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Good idea: Trust the experts

As contenders for the title "good idea" go, making a public speech denouncing government drug policy, when you are an adviser to the government on said policy, is not an obvious front-runner. Particularly if you like your job.

But whether or not David Nutt was within his professional remit when he made the speech that lost him the chairmanship of the Advisory Council on the Misuse of Drugs (ACMD), his comments - which can be downloaded as a pamphlet from the website of the Centre for Crime and Justice Studies - about how the dangers of drugs are assessed, and how substances are regulated, are worth chewing on.

Nutt's basic argument is that hard scientific evidence doesn't get the hearing it should in forming policy, and he's at his most persuasive when talking about the media's role in distorting public perceptions of drugs. He cites a review of every drug-related death reported in Scottish newspapers between 1990 and 1999: of the 2,255 deaths in Scotland over the period, almost every single Ecstasy-related death (a total of 28) made the headlines, while only one in 265 deaths linked to paracetamol was mentioned. Cannabis, Nutt notes, was not mentioned at all, "because you cannot die of cannabis overdose". That alcohol killed roughly 2,000-3,000 Scots during that period was not included in the review.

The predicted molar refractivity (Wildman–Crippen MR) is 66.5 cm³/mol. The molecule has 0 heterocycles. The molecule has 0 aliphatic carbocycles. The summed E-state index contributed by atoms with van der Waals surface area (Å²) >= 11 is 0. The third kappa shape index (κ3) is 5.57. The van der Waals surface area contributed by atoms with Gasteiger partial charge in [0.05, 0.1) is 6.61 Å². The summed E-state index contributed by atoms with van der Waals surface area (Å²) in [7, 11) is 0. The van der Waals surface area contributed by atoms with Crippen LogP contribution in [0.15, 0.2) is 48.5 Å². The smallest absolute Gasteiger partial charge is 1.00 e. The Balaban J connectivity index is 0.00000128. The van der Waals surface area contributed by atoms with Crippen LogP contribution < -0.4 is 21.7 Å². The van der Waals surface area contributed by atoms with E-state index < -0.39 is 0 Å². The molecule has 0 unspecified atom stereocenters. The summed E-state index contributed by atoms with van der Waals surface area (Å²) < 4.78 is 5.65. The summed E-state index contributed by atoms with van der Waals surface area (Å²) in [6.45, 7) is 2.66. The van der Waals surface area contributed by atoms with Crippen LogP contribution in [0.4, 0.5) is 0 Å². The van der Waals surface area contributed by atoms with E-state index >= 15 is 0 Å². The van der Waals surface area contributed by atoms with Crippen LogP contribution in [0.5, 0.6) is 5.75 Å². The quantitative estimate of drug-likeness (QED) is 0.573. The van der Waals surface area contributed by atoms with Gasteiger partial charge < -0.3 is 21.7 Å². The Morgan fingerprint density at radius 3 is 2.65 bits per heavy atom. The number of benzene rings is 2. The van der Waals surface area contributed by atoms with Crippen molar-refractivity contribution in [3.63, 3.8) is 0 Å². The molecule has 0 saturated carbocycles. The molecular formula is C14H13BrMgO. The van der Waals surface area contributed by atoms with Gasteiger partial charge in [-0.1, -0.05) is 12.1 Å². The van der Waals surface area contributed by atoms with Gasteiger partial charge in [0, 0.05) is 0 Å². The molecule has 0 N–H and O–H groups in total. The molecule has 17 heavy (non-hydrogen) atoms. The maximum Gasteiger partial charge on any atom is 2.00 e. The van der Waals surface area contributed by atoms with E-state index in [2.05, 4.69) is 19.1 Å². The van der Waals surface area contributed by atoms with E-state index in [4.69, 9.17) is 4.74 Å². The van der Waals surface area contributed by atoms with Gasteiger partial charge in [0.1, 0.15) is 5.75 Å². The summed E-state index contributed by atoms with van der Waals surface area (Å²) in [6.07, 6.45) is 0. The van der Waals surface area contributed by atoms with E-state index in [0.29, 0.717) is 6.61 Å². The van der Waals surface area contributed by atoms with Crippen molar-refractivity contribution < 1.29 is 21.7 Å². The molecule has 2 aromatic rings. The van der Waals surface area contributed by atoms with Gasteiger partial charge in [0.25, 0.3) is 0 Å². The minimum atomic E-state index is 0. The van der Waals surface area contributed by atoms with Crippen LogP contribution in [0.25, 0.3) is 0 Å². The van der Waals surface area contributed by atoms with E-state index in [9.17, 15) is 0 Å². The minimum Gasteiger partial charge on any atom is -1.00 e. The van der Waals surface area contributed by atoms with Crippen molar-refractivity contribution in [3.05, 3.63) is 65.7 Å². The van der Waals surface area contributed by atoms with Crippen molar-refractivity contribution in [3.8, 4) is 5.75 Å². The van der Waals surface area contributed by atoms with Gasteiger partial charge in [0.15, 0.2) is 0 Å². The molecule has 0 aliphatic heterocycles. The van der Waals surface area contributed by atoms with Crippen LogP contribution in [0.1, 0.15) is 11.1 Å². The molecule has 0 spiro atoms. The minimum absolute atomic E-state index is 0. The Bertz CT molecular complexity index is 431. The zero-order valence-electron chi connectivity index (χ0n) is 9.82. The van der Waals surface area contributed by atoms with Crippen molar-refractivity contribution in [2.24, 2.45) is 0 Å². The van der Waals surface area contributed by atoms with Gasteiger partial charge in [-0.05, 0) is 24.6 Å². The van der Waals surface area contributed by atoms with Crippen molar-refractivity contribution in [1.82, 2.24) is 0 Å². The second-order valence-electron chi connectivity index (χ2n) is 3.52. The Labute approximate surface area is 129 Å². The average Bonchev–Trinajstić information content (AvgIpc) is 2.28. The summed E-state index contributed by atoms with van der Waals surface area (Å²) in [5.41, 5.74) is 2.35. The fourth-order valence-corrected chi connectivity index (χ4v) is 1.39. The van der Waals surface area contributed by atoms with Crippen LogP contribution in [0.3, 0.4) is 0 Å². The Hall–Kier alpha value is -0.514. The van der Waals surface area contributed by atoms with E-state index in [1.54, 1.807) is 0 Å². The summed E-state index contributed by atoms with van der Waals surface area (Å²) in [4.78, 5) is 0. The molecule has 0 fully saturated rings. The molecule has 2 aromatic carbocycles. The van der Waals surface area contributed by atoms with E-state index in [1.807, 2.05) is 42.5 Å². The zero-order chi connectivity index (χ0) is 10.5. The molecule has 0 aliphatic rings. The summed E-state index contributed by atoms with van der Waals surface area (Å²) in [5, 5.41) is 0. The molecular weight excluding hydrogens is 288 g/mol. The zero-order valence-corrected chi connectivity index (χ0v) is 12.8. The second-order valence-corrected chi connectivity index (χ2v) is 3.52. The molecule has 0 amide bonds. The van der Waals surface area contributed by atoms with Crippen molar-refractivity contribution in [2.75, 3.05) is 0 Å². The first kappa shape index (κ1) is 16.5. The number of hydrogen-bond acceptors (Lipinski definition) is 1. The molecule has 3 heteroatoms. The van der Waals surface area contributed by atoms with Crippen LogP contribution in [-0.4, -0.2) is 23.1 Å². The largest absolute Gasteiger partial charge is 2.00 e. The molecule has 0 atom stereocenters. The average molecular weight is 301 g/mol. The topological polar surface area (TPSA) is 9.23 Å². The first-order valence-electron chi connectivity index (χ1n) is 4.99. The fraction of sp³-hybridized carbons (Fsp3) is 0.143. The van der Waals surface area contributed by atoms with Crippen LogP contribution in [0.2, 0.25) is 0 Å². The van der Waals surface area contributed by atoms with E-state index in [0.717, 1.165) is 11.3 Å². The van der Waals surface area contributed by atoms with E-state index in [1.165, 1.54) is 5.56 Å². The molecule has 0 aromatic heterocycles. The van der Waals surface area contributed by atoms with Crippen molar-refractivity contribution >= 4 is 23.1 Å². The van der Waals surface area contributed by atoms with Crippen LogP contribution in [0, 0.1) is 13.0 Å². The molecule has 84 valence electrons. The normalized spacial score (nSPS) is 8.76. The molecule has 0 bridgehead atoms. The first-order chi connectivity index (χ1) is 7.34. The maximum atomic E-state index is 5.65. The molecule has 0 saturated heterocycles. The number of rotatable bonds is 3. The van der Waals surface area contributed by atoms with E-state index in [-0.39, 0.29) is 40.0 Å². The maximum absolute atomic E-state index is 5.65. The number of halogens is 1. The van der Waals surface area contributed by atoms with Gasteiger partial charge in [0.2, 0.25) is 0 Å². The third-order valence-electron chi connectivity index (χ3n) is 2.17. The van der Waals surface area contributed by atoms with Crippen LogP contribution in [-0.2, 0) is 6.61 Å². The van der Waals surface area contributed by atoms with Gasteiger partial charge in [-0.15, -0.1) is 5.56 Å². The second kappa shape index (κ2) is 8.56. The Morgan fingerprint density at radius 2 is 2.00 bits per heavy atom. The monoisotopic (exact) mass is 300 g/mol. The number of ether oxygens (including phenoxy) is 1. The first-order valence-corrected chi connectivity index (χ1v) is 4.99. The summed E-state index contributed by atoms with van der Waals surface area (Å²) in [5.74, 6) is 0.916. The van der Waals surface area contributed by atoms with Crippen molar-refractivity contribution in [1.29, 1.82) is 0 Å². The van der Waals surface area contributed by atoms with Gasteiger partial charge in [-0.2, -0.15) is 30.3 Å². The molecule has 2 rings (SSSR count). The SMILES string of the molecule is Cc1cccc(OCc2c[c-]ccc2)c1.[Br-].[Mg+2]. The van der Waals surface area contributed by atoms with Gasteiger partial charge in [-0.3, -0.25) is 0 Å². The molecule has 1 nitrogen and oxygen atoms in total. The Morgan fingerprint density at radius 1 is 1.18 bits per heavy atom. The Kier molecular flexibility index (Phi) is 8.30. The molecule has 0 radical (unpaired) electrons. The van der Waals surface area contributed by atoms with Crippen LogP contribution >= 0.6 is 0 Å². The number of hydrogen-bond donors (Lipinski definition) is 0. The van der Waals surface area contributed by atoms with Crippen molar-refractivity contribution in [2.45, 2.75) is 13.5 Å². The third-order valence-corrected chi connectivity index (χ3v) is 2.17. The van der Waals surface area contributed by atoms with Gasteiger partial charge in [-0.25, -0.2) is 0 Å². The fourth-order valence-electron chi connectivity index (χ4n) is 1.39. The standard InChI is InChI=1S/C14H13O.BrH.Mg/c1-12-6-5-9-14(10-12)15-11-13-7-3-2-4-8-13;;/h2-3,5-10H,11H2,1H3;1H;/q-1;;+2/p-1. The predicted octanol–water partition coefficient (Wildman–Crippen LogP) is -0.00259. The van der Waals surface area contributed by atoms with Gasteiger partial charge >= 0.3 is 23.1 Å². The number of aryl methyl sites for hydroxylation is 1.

This is Nutt's second concern: that alcohol is treated differently from other drugs because it's legal. He refers to a 2007 research paper of his, which offers a "rational scale" of the relative harms of various drugs, ranking alcohol above cannabis, Ecstasy and amphetamines. Maybe this is where the trouble starts: he accompanies it with a pithy illustration of what he calls “the illegality-logic loop", describing "a conversation I've had many times with many people, some of them politicians", as follows:

MP: You can't compare harms from a legal activity with an illegal one.
Professor Nutt: Why not?
MP: Because one's illegal.
Prof Nutt: Why is it illegal?
MP: Because it's harmful.
Prof Nutt: Don't we need to compare harms to determine if it should be illegal?
MP: You can't compare harms from a legal activity with an illegal one. (Repeats)

But Nutt's most direct criticism of the government falls squarely on the shoulders of the former home secretary Jacqui Smith, who said that drugs policy should "err on the side of caution and protect the public". Nutt says regulating on the basis of possible unforeseen danger, rather than the known harms, sends confusing messages and undermines public confidence in the government.

All of which makes very good sense. But whether it was quite so wise for Nutt to voice his opinions as he did is another matter.

This article first appeared in the 09 November 2009 issue of the New Statesman, Castro